I’d love to find a well-written, robust PHP script I could modify that communicates directly with the client at HTTP header level and correctly / efficiently handles sending mpeg type content out to a variety of clients. I sure wasn’t able to write one…
In the meantime, I run a PHP script that analyzes Apache logs after-the-fact, finds and locks out/redirects abusers by dynamically modifying .htaccess in the audio files directory. (Scrolling to the bottom of http://www.wholewheatradio.org/wwrss.php shows detailed stats I just started keeping for each podcast, including aborts, partial contents, and abuse attempts.) The number of podcast aggregator sites that keep coming in every few hours, doing a GET followed by an immediate cancel (instead of the more appropriate HEAD command) for every MP3 in our library insures that the .htaccess file has a long and growing list of denied IPs. Not to mention all the podcatcher clients that are unwilling to keep a simple list of downloaded basename($thefile) by URL so that even if the user is subscribed to 50 feeds that share some of the same MP3s, they won’t keep re-downloading the same ones over and over and over.
Jim: If you’re having CPU load problems due to the script, then that’s probably a deal-breaker right there.
But out of curiosity, what would happen if you had the script:
(1) Check for a ”contype” user-agent.
(2) If it sees ”contype”, add the IP to a FIFO list of ”bad IPs”.
(3) Check to see if the current IP is on the list, and if it isn’t, send the file.
If you combined the above with an exemption for clients that have an active session, it seems like you’d have a block that only impacts hotlinked files served to IE.
”Not to mention all the podcatcher clients that are unwilling to keep a simple list of downloaded…”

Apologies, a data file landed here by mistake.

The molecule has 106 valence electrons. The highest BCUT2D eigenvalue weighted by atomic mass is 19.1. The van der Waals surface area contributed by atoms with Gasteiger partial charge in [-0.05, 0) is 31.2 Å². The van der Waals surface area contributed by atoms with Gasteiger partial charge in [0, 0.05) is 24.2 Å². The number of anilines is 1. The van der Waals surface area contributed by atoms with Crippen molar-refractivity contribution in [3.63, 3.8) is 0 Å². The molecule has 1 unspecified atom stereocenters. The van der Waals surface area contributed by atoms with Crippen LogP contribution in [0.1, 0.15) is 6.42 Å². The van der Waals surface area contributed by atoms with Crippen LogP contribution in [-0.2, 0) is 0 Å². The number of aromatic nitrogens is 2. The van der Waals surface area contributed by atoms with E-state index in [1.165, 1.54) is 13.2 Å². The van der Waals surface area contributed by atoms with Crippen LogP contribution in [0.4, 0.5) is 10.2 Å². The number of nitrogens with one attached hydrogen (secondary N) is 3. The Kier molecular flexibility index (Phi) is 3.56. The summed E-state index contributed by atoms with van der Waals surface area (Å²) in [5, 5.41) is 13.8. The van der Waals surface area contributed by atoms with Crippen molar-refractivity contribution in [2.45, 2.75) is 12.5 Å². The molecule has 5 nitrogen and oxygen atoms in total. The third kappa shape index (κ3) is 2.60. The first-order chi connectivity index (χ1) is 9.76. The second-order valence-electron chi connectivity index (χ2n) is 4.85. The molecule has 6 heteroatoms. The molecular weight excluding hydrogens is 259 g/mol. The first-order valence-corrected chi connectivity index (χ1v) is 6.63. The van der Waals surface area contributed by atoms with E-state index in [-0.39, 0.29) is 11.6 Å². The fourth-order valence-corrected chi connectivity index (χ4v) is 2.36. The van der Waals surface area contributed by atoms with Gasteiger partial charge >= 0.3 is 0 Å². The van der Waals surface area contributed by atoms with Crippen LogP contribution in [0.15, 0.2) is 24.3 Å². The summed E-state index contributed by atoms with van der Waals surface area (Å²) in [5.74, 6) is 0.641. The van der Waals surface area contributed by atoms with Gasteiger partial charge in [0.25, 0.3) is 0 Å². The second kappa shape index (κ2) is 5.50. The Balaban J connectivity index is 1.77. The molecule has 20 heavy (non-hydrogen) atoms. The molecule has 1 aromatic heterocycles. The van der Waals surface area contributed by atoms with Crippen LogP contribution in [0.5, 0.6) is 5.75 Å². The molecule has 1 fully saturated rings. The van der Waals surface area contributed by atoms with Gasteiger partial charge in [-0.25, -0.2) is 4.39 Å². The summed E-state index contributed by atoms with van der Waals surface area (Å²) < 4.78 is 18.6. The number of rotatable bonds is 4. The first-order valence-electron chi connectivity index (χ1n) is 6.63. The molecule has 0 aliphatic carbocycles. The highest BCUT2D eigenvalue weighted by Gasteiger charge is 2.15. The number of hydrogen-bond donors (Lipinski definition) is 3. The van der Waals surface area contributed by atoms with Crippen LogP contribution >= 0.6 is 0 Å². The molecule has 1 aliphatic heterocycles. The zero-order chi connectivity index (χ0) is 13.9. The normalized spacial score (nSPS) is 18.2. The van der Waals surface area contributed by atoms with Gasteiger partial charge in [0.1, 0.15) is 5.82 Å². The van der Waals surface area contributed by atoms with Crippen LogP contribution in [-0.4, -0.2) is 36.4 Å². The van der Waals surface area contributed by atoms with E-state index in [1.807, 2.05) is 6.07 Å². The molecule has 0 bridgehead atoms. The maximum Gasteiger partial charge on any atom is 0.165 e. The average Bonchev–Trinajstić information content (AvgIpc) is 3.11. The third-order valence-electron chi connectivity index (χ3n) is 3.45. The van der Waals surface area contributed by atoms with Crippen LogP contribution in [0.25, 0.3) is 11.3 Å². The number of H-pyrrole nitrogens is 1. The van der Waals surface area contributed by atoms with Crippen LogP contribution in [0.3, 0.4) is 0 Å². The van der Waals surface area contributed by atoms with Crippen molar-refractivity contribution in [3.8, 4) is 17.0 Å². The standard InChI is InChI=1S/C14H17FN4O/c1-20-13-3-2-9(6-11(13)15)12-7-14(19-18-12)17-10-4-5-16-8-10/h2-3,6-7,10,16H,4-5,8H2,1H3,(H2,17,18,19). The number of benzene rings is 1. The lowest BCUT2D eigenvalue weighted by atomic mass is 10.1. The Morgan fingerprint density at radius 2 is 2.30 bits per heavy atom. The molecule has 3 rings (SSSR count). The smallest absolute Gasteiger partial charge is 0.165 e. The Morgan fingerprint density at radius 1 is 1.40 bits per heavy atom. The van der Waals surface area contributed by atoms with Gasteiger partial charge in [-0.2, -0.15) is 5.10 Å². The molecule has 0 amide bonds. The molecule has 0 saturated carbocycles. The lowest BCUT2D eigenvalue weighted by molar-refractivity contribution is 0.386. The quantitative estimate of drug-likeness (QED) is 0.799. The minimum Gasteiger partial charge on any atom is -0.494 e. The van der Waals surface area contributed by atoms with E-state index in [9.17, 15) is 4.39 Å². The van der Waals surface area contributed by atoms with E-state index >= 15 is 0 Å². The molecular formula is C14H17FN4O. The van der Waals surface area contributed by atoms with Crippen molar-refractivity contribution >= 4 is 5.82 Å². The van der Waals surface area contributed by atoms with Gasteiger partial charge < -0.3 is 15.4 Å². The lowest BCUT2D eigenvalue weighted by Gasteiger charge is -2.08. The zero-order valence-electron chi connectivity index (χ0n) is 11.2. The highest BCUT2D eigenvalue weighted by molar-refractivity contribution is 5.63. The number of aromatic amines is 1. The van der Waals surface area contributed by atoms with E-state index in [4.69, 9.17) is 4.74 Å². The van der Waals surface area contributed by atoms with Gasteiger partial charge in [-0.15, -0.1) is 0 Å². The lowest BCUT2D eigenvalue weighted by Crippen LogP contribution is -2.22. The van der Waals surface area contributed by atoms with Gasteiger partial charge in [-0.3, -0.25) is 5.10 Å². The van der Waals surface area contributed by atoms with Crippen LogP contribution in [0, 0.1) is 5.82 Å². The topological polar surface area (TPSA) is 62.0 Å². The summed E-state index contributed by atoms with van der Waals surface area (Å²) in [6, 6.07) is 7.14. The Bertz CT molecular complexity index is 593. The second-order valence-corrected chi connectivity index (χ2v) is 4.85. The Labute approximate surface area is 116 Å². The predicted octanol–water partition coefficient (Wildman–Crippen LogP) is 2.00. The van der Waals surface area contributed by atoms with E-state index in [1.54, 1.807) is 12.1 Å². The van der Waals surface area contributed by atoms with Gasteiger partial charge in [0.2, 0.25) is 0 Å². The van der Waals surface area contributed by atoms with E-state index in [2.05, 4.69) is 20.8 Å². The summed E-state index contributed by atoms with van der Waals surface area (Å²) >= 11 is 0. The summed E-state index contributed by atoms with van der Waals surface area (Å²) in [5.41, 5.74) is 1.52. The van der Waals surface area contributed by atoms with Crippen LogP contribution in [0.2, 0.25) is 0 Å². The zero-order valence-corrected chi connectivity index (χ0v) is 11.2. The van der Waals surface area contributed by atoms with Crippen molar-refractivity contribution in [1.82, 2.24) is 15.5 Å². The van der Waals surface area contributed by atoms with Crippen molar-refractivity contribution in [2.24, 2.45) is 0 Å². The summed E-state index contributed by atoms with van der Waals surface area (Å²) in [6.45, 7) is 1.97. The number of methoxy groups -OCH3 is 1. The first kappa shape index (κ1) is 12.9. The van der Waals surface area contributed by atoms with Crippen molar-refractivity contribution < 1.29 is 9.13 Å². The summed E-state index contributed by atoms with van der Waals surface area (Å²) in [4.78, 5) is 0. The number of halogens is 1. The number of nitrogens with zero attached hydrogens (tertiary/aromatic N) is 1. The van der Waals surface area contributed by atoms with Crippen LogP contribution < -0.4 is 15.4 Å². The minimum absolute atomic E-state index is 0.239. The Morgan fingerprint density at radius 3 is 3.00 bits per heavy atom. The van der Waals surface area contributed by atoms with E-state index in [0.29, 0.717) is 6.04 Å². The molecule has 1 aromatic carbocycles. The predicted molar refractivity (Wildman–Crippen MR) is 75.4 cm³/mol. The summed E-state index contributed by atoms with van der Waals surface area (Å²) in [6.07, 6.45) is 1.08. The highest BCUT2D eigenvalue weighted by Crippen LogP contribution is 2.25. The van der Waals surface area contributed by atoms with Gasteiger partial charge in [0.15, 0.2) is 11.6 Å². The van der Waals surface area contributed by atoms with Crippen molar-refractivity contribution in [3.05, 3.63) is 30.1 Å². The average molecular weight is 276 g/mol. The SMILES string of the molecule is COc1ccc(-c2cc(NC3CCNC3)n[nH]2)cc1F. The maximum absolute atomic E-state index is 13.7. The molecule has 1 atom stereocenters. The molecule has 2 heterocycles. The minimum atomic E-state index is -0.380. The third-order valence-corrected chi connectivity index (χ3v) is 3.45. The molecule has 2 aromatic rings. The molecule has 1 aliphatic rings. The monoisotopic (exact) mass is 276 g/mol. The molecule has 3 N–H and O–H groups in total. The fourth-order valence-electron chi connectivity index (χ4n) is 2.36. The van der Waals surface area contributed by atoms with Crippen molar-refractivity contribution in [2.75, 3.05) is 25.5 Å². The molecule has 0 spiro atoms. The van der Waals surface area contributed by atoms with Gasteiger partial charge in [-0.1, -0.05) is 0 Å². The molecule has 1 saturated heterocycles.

Jim: Are they ignoring your guids?
Some are, some aren’t Roger. A few people (hackers?) have written simple clients that just look at feeds and shell out to ”wget enclosure.mp3” for every enclosure they find. I don’t think they’re keeping any sort of history. I’ve seen the same IP come in and download the same MP3 pointed to by a single feed several hundred times over a 3 month time span.
Yup Roger, that would do it. If only I could write the rest of the handler (all the HTTP header stuff) or find a great one already written. But I suspect you’re right – rewriting Apache in PHP is a deal-breaker…
You can use mod_env to set an environment variable if the User-agent is ’contype’. Then, if that var is set, call a script that adds the current IP to a .htaccess file (Deny from 18.104.22.168). Subsequent requests will be blocked.
Whee! That sounds like fun. Your script needs to be capable of rewriting your .htaccess several times per second (among other things, Xanga is used by teenage girls writing about their sex lives: that can be quite popular), all the while not colliding with your other script that expires IP addresses (because not only might I be getting an IP from the dialup pool that was last used by a dirty Xanga-reader, I might be checking out a Live Bookmark bug with a Xanga feed, see a link saying ”background music ganked from Whole Wheat Radio” and realize that I’m now banned until I beg Jim to let me back in), and possibly sometimes needing to complete in negative time: just fooling around with requests for empty files, with logs that don’t do microtime, I was sometimes seeing the non-contype request show up a second before the contype request. Maybe contype got poorly routed, or maybe it was stuck in the slower of two persistent connections, but either way, it doesn’t look like a pretty problem with a neat solution.
phil ringnalda is proudly powered by
and Comments (Atom).